Saturday’s Ultimate Fighting Championship bantamweight title fight between champion Renan Barao and T.J. Dillashaw has fallen below the radar of a typical Memorial Day weekend card.
It’s a replacement bout for the postponed-until-July middleweight title fight pitting injured champion Chris Weidman and Lyoto Machida. It’s a lighter-weight bout. Barao, a Brazilian, is known as a devoted, humble athlete obsessed with training with little care for self-promotion.
UFC President Dana White was recently wondering to staff why there wasn’t the typical buzz for the pay-per-view bout at MGM Grand in Las Vegas, when he asked to review his champion’s statistics.
Barao, 27, hasn’t lost in 35 fights dating to his debut a decade ago. His average strikes-landed per minute (4.04) are nearly 1.5 better than the average UFC fighter.
He’s never been taken down in seven UFC bouts despite two title fights with veteran submission specialist Urijah Faber and he’s won his last three title defenses by stoppage.
“Definitely, this kid is without a doubt the No. 1 fighter pound-for-pound in the world,” White said, slotting Barao (34-1, one no-contest) over effectively unbeaten light-heavyweight champion Jon Jones at No. 2.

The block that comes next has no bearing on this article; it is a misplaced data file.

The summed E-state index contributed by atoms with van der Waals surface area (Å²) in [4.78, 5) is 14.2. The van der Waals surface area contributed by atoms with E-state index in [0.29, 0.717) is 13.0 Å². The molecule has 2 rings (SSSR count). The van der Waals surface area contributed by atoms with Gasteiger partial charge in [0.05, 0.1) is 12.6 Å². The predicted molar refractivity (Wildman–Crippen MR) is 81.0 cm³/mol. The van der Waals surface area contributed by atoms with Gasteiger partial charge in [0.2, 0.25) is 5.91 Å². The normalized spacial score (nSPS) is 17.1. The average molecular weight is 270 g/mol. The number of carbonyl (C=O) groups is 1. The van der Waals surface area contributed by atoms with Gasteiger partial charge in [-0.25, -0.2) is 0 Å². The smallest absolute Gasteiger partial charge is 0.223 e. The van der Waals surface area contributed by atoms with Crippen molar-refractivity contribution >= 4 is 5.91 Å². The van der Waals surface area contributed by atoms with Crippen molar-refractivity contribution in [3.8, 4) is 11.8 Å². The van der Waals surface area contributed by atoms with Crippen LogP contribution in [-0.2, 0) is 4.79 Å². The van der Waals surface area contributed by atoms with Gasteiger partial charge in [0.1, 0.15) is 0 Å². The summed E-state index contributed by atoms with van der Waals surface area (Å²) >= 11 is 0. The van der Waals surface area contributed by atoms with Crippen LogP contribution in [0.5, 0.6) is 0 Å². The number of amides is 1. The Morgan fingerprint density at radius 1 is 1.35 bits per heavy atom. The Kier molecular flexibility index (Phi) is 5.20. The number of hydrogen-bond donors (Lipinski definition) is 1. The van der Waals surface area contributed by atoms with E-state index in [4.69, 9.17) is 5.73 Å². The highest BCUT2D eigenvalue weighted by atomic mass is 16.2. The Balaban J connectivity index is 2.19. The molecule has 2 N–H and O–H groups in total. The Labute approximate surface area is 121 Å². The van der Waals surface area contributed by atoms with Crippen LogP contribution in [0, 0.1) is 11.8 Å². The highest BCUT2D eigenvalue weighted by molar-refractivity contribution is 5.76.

With a few swear words tossed in for effect, White said Barao’s dominance reminds him of another great Brazilian champion, Anderson Silva.
“Same … thing,” White said. “When [Silva] first started, I was the first guy to say he was the best in the world. I saw that … talent long before anyone … did, and people weren’t singing his praises, either. It could be the language barrier, who knows? But look at the stats. Look at the way this guy fights. Every fight is exciting, there’s no doubt he’s the … man.”
Barao’s Saturday opponent, Dillashaw (10-2), has the UFC’s best strikes-landed average (4.84 a minute).
“Dillashaw has great wrestling, unbelievable striking and power punches,” White said. “Knocks people out, and his output is better than Barao’s, so it’s going to come down to those two being toe to toe, slugging it out.”
White’s pleas for mixed martial arts enthusiasts to watch his disciplined champion come on a card that includes an expected light-heavyweight slugfest between veteran Dan Henderson of Temecula and Daniel Cormier, and a welterweight scrap between March title contender Robbie Lawler and fifth-ranked Jake Ellenberger.
Mostly, White wants it known that Barao is taking his place on a grand stage.
“I’m the president of the company saying, look at this guy!” White said. “The facts are all there and when you look at the facts, there’s no doubt he’s the best in the world. He’s unbelievable.”